Al MacCuish, the co-founder of the Sunshine agency, tweeted: “Unconscious bias? He’s just unconscious. His opinion doesn’t represent our business, our reality or our future.”

— Al MacCuish (@al_maccuish) July 30, 2016

@ClaireBeale @cindygallop Unconscious bias? He's just unconscious. His opinion doesn't represent our business, our reality or our future.


Vertical ambition: are women really ruining their chances at work?

Saatchi & Saatchi’s executive chairman, Kevin Roberts, has been suspended after using the phrase to explain why female professionals don’t reach leadership roles


Name: Vertical ambition.

Age: As old as business itself.

Appearance: White, male and inexplicably proud of it.

“Vertical ambition” sounds like a team name from The Apprentice. You’re close, in that it’s slick and meaningless and sounds as if it might have something to do with sex.

What is it? It’s a win-at-all-costs mentality, where your life is judged on your ability to gain and hoard power through a series of ruthlessly earned promotions.

That sounds awful. I thought you’d say that. Are you a woman?

That’s none of your business. I’m just saying, because most women don’t have very much vertical ambition, do they?

Hang on ... These aren’t my words. Saatchi & Saatchi’s executive chairman, Kevin Roberts, said it, in an interview about why he wasn’t worried about the lack of women in leadership roles.

What did he say? A lot, including: “We have a bunch of talented, creative females, but they reach a certain point in their careers ... 10 years of experience, when we are ready to make them a creative director of a big piece of business, and I think we fail in two out of three of those choices because the executive involved said: ‘I don’t want to manage a piece of business and people, I want to keep doing the work...’ Their ambition is not a vertical ambition, it’s this intrinsic, circular ambition to be happy.”

So women aren’t being shut out of leadership jobs because they’re working in an industry that’s systematically stacked against them. That’s right. In actual fact, women are shutting themselves out because they don’t like the idea of mercilessly climbing the career ladder every single day of their lives until they can finally reach their desired endpoint of being exactly like Kevin Roberts. Who knew?

Yuck. He also said that Cindy Gallop, who campaigns for women’s issues within the advertising industry, was “making up a lot of the stuff to create a profile, and to take applause”.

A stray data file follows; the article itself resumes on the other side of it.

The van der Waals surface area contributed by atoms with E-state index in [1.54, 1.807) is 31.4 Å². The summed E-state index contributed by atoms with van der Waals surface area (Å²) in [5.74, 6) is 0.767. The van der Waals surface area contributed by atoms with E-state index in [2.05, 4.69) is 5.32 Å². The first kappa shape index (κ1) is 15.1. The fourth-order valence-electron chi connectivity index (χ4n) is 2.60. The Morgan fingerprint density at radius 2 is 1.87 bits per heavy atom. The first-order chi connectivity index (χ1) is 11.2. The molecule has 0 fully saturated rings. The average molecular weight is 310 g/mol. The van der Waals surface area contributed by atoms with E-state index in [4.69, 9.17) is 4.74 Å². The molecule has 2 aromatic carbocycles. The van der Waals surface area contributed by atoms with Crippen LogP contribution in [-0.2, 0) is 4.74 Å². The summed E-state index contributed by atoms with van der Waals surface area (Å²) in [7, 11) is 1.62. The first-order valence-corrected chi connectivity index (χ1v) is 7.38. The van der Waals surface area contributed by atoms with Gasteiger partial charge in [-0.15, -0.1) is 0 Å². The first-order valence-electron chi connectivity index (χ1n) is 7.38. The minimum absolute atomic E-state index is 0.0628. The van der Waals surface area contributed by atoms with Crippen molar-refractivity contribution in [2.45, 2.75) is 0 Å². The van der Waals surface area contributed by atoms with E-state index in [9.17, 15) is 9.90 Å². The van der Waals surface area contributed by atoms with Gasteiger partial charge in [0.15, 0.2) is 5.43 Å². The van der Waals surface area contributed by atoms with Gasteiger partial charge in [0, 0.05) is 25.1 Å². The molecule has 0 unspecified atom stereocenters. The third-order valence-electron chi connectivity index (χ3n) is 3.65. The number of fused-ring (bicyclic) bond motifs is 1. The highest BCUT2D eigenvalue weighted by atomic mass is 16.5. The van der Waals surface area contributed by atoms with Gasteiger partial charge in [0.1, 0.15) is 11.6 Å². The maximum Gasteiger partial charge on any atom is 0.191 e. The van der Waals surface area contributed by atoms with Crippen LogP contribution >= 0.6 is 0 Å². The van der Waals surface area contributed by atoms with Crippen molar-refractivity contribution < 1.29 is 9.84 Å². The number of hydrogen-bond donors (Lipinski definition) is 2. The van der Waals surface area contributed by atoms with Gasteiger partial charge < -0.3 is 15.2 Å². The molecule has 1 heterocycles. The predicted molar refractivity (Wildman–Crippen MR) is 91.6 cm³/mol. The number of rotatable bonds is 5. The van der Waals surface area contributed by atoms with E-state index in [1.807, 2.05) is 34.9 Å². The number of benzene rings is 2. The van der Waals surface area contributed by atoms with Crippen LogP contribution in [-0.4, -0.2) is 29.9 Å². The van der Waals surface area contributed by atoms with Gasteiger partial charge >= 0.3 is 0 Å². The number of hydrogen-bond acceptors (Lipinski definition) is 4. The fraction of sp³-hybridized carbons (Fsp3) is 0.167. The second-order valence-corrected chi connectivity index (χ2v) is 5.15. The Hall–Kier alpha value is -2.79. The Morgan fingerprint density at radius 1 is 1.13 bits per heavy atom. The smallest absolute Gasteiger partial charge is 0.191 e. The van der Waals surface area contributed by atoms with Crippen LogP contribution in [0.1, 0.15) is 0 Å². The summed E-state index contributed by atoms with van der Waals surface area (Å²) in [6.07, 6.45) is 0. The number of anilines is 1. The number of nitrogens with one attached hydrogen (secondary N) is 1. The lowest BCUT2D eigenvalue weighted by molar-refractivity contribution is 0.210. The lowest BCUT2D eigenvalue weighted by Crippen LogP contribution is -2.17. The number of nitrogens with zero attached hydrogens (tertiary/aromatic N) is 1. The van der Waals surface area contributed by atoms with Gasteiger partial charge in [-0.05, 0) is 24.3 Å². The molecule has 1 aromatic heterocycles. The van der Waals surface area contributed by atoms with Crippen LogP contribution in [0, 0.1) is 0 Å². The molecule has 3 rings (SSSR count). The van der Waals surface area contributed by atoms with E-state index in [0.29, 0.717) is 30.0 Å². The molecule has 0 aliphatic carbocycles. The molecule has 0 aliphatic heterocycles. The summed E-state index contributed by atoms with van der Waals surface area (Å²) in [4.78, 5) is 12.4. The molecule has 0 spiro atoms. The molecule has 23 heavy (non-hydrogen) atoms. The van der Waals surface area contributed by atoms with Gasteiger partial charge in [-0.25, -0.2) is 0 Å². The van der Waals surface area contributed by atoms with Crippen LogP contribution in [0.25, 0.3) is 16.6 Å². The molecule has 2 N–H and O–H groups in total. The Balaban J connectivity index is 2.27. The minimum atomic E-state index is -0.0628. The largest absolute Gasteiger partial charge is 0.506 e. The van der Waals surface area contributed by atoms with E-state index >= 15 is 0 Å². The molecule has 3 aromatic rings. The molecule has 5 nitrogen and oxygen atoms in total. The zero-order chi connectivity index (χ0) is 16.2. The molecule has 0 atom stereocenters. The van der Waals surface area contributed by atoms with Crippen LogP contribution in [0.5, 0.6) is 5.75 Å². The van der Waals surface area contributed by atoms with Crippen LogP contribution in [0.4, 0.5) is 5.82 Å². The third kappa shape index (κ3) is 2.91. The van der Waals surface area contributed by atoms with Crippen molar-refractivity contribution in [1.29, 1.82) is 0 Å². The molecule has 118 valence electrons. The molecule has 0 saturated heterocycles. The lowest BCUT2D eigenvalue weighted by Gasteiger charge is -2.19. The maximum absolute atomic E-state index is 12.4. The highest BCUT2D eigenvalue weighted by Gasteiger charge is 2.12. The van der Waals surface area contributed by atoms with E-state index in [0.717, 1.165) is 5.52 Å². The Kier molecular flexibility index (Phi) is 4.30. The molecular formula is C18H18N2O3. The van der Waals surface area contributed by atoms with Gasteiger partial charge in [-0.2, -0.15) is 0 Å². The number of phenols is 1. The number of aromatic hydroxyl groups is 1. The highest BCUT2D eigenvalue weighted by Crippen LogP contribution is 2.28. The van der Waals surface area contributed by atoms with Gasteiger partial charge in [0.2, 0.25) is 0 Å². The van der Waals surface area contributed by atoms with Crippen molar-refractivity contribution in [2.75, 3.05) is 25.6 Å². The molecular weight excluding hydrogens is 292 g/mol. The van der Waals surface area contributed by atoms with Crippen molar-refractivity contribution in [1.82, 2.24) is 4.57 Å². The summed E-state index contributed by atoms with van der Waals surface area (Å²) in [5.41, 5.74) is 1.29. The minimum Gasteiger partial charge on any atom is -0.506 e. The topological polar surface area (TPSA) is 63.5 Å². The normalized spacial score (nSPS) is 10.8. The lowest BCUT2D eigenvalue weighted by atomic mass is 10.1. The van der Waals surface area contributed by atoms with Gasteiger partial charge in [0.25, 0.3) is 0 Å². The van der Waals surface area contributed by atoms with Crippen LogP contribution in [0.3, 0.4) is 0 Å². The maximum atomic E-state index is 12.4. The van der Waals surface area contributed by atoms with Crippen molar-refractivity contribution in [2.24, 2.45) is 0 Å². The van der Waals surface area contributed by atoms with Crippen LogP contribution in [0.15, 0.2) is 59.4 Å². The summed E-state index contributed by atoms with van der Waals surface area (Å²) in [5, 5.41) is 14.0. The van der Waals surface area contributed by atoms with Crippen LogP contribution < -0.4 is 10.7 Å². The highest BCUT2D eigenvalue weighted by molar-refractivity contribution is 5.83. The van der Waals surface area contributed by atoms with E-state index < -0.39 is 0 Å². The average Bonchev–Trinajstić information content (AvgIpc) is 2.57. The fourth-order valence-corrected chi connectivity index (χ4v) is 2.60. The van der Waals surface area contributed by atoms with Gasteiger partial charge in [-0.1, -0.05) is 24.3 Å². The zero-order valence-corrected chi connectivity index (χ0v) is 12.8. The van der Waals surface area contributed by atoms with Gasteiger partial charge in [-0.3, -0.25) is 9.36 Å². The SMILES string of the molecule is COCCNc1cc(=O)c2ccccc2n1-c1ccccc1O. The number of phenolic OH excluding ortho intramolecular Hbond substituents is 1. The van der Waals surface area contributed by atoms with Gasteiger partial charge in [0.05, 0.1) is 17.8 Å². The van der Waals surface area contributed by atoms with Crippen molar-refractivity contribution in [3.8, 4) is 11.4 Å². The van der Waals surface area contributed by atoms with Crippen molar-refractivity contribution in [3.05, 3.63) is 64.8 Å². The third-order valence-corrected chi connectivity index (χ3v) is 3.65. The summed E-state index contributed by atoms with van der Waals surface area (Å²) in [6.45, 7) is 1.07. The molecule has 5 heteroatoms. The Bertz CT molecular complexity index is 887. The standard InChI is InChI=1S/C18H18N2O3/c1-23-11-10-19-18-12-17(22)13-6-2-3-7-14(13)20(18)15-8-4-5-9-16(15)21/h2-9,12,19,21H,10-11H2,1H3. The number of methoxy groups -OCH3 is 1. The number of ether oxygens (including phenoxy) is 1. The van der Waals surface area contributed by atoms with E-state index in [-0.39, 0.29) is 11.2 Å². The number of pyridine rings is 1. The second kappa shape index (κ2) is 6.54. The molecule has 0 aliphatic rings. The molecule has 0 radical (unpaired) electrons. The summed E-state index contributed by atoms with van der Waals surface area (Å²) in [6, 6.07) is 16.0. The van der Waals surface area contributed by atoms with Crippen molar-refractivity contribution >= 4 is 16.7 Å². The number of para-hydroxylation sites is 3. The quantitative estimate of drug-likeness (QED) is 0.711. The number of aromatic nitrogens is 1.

Has this gone down well at Saatchi & Saatchi? Absolutely not. He has been asked to take a leave of absence.

Do I have vertical ambition? Here’s a test: you’re up for promotion against your grandmother. Do you slit her throat in her sleep to ensure victory?

God! No! Then you don’t. I hope you can live with that.

Do say: “The executive chairman of Saatchi and Saatchi might not completely understand women.”

Don’t say: “Maybe this explains why Olay adverts are so rubbish.”

by on Aug. 4, 2016 at 6:56 AM
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Replies (1-6):
idunno1234
by Platinum Member on Aug. 4, 2016 at 7:54 AM

Gee, surprise surprise, a male who lacks an accurate understanding of the female situation. 

I don't think he should have been put on leave, that seems an overreaction to me based on what the quote says here and I don't think he was expressing anything that most men and maybe even women tend to believe.  While he made some prettty absurd generalizations, there unfortunately is some truth to what he says because....

Women are responsible for the vast majority of unpaid work in this world and we tend to just accept it.   Sometimes its a choice- plenty of women, myself included made/make a choice to stay home with our kids but child rearing is only one part of the amount of unpaid work we are expected to do. 

So it is our work days and careers that tend to get interrupted, delayed, put on hold.  

Not all women nor men are ambitious.  Not everyone derives their happiness from climbing the corporate ladder.  However, there is no doubt though that the road is harder for ambitious women who want to further their careers than it is for men and that is what he apparently fails to recognize.

RaverLady
by Silver Member on Aug. 4, 2016 at 9:45 AM
1 mom liked this

Is "so rubbish" a phrase?



LauraKW
by "Dude!" on Aug. 4, 2016 at 9:51 AM
Glad this was addressed swiftly and determinedly.
LauraKW
by "Dude!" on Aug. 4, 2016 at 9:52 AM
It will be after I start using it as often as possible.

Quoting RaverLady:

Is "so rubbish" a phrase?

dawnharvey68
by Silver Member on Aug. 4, 2016 at 9:55 AM
In British slang, yes.

Quoting RaverLady:

Is "so rubbish" a phrase?

D-Town
by Platinum Member on Aug. 4, 2016 at 11:59 AM
I think there is some truth to what he said. I hear all the time about women not wanting to work at jobs that don't make them happy. They want to "do what they love" and not what will support themselves. Or if they do what they love them they can't possibly put a value on it.


There are also studies that show women do not put as much value on their achievements as men do. So I do think there is some truth to what he said ... At lest that portion.